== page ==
Bit banging

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In computer engineering and electrical engineering, bit banging or bit bashing[citation needed] is a term of art for any method of data transmission that employs software as a substitute for dedicated hardware to generate transmitted signals or process received signals. Such software directly sets and samples the states of GPIOs (e.g., pins on a microcontroller) to transmit and receive, respectively, and is responsible for meeting all timing requirements and protocol sequencing of the signals. In contrast to bit banging, dedicated hardware (e.g., UART, SPI, I²C) satisfies these requirements and, if necessary, provides a data buffer to relax software timing requirements. Bit banging can be implemented at very low cost, and is commonly used in embedded systems.[1]

Bit banging allows a device to implement different protocols with minimal or no hardware changes. In some cases, bit banging is made feasible by newer, faster processors because more recent hardware operates much more quickly than hardware did when standard communications protocols were created.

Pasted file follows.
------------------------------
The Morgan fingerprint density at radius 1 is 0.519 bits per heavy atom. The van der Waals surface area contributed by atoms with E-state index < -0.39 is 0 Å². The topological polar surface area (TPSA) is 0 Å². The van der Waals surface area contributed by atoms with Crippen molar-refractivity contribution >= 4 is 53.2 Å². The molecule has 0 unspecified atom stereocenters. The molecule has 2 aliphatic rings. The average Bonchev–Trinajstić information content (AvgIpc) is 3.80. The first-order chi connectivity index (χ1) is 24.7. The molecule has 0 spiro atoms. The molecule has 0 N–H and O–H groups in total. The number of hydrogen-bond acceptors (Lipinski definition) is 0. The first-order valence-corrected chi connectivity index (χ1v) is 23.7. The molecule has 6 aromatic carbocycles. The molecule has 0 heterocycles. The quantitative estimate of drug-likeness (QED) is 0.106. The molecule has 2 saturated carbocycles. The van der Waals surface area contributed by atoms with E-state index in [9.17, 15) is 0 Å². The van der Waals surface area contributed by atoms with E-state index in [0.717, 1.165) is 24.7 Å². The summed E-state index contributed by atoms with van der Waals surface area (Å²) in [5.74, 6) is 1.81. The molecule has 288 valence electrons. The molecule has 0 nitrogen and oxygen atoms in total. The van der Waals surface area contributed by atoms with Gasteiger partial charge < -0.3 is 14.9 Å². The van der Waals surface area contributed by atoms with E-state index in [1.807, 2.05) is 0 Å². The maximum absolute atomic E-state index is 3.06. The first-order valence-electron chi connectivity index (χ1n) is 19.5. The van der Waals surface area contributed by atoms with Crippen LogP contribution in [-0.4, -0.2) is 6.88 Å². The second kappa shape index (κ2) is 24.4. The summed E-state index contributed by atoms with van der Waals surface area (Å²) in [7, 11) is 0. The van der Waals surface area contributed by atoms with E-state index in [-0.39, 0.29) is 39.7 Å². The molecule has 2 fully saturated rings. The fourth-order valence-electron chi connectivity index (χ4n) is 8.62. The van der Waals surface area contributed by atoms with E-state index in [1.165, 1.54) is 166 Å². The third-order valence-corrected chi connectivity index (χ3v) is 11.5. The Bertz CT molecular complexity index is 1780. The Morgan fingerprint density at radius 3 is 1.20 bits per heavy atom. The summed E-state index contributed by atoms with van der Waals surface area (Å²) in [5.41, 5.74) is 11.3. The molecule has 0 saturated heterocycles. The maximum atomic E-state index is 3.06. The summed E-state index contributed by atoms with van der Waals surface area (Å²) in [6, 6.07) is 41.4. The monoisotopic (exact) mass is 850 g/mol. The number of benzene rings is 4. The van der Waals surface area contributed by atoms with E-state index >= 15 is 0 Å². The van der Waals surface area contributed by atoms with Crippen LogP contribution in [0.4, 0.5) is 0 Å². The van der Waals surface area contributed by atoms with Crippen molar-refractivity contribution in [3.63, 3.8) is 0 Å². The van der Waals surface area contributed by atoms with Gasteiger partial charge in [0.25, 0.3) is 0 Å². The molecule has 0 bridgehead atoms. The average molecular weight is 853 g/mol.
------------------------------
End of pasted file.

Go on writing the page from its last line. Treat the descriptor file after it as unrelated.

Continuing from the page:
C code example[edit]

The following C language code example transmits a byte of data on an SPI bus.

// transmit byte serially, MSB first
void send_8bit_serial_data(unsigned char data)
   int i;

   // select device (active low)

   // send bits 7..0
   for (i = 0; i < 8; i++)
       // consider leftmost bit
       // set line high if bit is 1, low if bit is 0
       if (data & 0x80)

       // pulse the clock state to indicate that bit value should be read

       // shift byte left so next bit will be leftmost
       data <<= 1;

   // deselect device


The question whether to deploy bit banging or not is a trade-off between load, performance and reliability on one hand, and the availability of a hardware alternative on the other. The software emulation process consumes more processing power than does supporting dedicated hardware. The microcontroller spends much of its time sending or receiving samples to and from the pins, at the expense of other tasks. The signal produced usually has more jitter or glitches, especially if the processor is also executing other tasks while communicating. However, if the bit-banging software is interrupt-driven by the signal, this may be of minor importance, especially if control signals such as RTS, CTS, or DCD are available. The implementation in software can be a solution when specific hardware support is not available or requires a more expensive microcontroller.

See also[edit]


  1. ^ Predko, Michael (2000). Programming and customizing PICmicro microcontrollers (2nd ed.). McGraw-Hill Professional. pp. 10–12. ISBN 978-0-07-136172-9.

External links[edit]

Asynchronous serial (RS-232)
I²C bus
SPI bus